Oracle8i's ORB does the trick

Develop scalable and secure Java CORBA applications with Oracle8i

Oracle8i features a built-in JVM, an embedded ORB (object request broker) based on OMG's (Object Management Group) CORBA specification, and useful services such as an EJB component model. In this article, we'll look at the Java-based Oracle8i Aurora ORB's distinguishing features and demonstrate how to develop applications with it. OMG's CORBA architecture is the industry's most-deployed distributed component model. Oracle8i's integrated JVM uses the database's session-based architecture to achieve better scalability, so Oracle8i's embedded ORB provides scalability and rich functionality interoperable with other ORBs.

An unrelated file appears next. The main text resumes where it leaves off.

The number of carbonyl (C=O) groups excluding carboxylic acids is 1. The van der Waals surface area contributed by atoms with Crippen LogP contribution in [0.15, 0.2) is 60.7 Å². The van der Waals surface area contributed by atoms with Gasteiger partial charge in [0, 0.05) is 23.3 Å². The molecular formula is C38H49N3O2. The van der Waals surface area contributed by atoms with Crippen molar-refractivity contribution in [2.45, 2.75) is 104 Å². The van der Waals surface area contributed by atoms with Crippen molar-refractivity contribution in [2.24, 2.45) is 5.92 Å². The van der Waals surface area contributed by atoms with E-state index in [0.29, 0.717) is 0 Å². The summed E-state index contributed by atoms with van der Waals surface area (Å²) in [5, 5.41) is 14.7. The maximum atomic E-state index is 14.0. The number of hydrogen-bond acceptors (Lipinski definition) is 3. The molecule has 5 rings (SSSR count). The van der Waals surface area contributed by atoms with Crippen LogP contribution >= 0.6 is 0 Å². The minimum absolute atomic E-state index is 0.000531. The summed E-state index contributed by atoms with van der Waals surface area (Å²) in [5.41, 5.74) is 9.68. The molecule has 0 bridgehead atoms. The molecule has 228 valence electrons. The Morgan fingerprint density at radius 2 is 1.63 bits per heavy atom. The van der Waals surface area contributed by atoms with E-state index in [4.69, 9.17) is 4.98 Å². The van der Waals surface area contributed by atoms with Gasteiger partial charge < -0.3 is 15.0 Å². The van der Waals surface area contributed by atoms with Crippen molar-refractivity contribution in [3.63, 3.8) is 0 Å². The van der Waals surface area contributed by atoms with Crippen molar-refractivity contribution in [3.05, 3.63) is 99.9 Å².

Oracle8i also comes with an EJB container. EJB is simpler from an end user's perspective because of its declarative security and transactional attributes, but a large number of applications still use ORB technology because of its language independence. Oracle8i's ORB and embedded services such as NameService and Security Service make it a powerful component model. The clear ORB interoperability standards also enable the mixing and matching of ORBs from different vendors and languages, as well as support for legacy applications written in non-Java languages. We'll also look at guidelines for interoperability with other ORBs and support for C++ clients. So, if you are a Java developer wanting to develop large-scale distributed and scalable applications, this article is for you.

Note: From this point on, I'll refer to the Oracle8i ORB as Aurora ORB, Oracle's code name for its ORB product. The ORB features listed will be part of Oracle's 8.1.6 release, which will support both JDK 1.1 and JDK 1.2.